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ERIC Number: EJ952241
Record Type: Journal
Publication Date: 2010-Jul
Pages: 8
Abstractor: ERIC
Reference Count: N/A
ISSN: ISSN-1443-1394
Study Circles and the Dialogue to Change Program
Brennan, Mary; Brophy, Mark
Australian Journal of Adult Learning, v50 n2 p411-418 Jul 2010
The origins of study circles can be traced back to the Chautauqua movement in the USA in the late nineteenth century. However, interest diminished in the USA and the Swedes discovered and enthusiastically imported the study circle idea as a remedy to their problems of poverty and illiteracy and to educate the broadest possible spectrum of society in the art of democracy. Over the next 100 years, Sweden developed the process to such an extent that the Government now subsidises this form of education and uses it not only to educate people about government policies, but to receive feedback from the public. Today, over three million people participate annually in 350,000 study circles in Sweden. In recent decades, the use of study circles has spread throughout the world from the United States to Bangladesh--and now Australia. In Australia the sporadic experience and understanding of this unique method has not been pooled. Many different iterations and adaptations have been used over time. Australia now needs to build a systemic capability to make use of such a powerful program. The significant study circle activity in Australia's past demonstrates, and is testimony to, the need to bring together in an organised manner the experiences of the current and past study circle activity. A Dialogue to Change Program is a type of community dialogue process that can help people explore complex issues, make some decisions and begin to take action. At the heart of the Program are study circles, where people come together to have deliberative dialogue on an issue. A Dialogue to Change Program is a community-driven process that recruits from all community sectors. The authors discuss the process of organising a Dialogue to Change Program.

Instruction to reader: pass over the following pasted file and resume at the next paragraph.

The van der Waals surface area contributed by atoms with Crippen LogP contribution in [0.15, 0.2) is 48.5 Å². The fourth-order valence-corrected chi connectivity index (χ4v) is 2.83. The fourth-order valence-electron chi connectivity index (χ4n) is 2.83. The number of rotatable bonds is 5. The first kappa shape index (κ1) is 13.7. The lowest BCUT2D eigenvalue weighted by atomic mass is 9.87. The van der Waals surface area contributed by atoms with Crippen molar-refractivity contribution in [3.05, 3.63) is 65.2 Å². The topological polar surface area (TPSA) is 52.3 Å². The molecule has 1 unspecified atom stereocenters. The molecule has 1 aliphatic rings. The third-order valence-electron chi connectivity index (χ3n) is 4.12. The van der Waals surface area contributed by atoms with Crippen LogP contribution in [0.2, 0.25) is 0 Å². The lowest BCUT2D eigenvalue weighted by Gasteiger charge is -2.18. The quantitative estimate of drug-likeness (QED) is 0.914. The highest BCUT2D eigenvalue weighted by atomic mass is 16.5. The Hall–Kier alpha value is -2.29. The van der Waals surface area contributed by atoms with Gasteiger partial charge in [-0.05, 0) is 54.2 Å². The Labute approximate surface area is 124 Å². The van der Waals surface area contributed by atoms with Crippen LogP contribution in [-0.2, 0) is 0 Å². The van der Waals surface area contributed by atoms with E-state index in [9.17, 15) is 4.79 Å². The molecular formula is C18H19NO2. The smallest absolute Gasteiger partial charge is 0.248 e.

Adult Learning Australia. Level 1, 32 Northbourne Avenue, Canberra, ACT 2603, Australia. Tel: +61-02-6274-9515; Fax: +61-02-6274-9513; Web site:
Publication Type: Journal Articles; Reports - Descriptive
Education Level: Adult Education
Audience: N/A
Language: English
Sponsor: N/A
Authoring Institution: N/A
Identifiers - Location: Australia; Sweden; United States